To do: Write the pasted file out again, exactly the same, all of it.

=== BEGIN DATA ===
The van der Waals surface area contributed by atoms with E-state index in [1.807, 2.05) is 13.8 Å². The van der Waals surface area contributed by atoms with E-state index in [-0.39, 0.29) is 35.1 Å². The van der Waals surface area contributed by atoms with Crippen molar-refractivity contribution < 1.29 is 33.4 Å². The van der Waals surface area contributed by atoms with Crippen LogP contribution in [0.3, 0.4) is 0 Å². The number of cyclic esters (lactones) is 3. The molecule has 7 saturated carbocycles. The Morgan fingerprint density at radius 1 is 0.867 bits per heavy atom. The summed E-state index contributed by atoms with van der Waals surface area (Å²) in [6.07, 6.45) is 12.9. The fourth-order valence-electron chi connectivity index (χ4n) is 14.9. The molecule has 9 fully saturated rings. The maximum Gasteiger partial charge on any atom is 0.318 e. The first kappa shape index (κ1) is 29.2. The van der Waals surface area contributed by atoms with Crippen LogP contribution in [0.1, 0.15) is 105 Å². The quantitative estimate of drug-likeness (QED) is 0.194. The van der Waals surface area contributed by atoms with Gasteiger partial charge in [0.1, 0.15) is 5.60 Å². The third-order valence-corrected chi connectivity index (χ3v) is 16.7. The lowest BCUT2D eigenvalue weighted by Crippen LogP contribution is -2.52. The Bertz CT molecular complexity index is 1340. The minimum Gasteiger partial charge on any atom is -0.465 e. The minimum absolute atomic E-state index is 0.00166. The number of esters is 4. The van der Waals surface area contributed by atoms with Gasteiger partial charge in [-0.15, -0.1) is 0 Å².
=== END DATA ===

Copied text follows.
The van der Waals surface area contributed by atoms with E-state index in [1.807, 2.05) is 13.8 Å². The van der Waals surface area contributed by atoms with E-state index in [-0.39, 0.29) is 35.1 Å². The van der Waals surface area contributed by atoms with Crippen molar-refractivity contribution < 1.29 is 33.4 Å². The van der Waals surface area contributed by atoms with Crippen LogP contribution in [0.3, 0.4) is 0 Å². The number of cyclic esters (lactones) is 3. The molecule has 7 saturated carbocycles. The Morgan fingerprint density at radius 1 is 0.867 bits per heavy atom. The summed E-state index contributed by atoms with van der Waals surface area (Å²) in [6.07, 6.45) is 12.9. The fourth-order valence-electron chi connectivity index (χ4n) is 14.9. The molecule has 9 fully saturated rings. The maximum Gasteiger partial charge on any atom is 0.318 e. The first kappa shape index (κ1) is 29.2. The van der Waals surface area contributed by atoms with Crippen LogP contribution in [0.1, 0.15) is 105 Å². The quantitative estimate of drug-likeness (QED) is 0.194. The van der Waals surface area contributed by atoms with Gasteiger partial charge in [0.1, 0.15) is 5.60 Å². The third-order valence-corrected chi connectivity index (χ3v) is 16.7. The lowest BCUT2D eigenvalue weighted by Crippen LogP contribution is -2.52. The Bertz CT molecular complexity index is 1340. The minimum Gasteiger partial charge on any atom is -0.465 e. The minimum absolute atomic E-state index is 0.00166. The number of esters is 4. The van der Waals surface area contributed by atoms with Gasteiger partial charge in [-0.15, -0.1) is 0 Å².